With the introduction of penicillin in the mid-20th century, the whole world, more specifically healthcare was changed forever. Previously, an infection was almost an automatic death sentence, now there was hope.

What is Antimicrobial resistance (AMR)?

Fast forward to the 21st century and now we’re dealing with a whole other set of issues. Because of the nature of bacteria, in one human lifetime bacteria could have gone through millions of iterations. This allows them to mutate and adapt very quickly.

“Globally, it is estimated that around 700 000 people die each year because of antimicrobial-resistant bacterial infections. If action is not taken, the rise of AMR cumulatively may result in over 3.4 trillion USD loss in the world’s annual gross domestic product (GDP) in ten short years.”

Food and agriculture organization of the UN.

After being introduced to antimicrobial drugs many microbe species have developed resistance. This is a huge problem not only to humans but also to livestock and the plant life. Farming practices have especially contributed to microbes building up this resistance. Liberal and inappropriate use of antimicrobial drugs is a major issue that many countries have realized and are creating legislation to bring under control.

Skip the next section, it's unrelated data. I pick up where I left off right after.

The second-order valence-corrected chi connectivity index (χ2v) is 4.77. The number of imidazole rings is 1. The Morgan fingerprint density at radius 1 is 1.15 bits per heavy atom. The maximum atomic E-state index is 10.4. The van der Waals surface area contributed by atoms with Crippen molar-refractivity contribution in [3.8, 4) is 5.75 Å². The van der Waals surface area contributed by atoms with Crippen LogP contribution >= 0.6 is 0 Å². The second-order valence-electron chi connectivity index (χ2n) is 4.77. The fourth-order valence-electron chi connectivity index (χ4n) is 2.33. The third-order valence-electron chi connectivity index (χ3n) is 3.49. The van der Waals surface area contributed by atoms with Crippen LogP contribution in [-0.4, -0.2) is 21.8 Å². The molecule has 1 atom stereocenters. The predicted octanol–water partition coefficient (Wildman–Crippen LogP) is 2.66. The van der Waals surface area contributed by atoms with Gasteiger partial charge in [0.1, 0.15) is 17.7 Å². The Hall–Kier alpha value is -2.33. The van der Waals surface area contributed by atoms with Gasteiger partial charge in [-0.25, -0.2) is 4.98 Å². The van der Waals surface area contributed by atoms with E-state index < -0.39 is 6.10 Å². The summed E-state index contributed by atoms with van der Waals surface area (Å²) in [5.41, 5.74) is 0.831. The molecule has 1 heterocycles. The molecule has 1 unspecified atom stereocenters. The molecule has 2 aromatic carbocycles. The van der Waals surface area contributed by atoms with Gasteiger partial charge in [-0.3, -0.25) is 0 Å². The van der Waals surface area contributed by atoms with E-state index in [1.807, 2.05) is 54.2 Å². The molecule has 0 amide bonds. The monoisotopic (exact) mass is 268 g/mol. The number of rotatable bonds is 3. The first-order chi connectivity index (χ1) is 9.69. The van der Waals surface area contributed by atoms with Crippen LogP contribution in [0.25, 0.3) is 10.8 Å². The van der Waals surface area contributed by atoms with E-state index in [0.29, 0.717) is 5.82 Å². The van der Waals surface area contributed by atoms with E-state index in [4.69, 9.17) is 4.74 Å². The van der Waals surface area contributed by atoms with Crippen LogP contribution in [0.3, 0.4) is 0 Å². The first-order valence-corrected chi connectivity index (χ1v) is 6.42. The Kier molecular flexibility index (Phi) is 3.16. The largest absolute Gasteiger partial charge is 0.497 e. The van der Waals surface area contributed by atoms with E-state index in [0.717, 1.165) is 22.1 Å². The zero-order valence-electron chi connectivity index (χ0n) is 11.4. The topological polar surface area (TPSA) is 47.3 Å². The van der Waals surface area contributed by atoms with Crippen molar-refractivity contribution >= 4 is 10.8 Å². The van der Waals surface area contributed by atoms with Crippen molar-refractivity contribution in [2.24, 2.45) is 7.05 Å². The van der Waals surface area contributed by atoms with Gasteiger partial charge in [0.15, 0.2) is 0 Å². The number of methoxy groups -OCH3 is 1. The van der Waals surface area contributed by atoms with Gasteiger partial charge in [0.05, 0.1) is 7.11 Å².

Why should it matter to you?

Anti-microbial resistance may seem like an issue far removed, especially when talking about livestock and agricultural farming. In Kenya efforts are being made to keep track of livestock, legislation should follow to track antimicrobial use. But, knowing that:

  • 75-90 %of tested antibiotics are excreted from animals un-metabolized and enter sewage systems and water sources.
  • In a recent survey, chief veterinary officers reported African countries used an average 418 tons of antibiotics in agriculture each year.

Really highlight how much of an issue it is. Globally we are, hopefully on the backend of the corona virus, so it should be evident to us what would be the effect of a global pandemic. Especially of a drug resistant disease.

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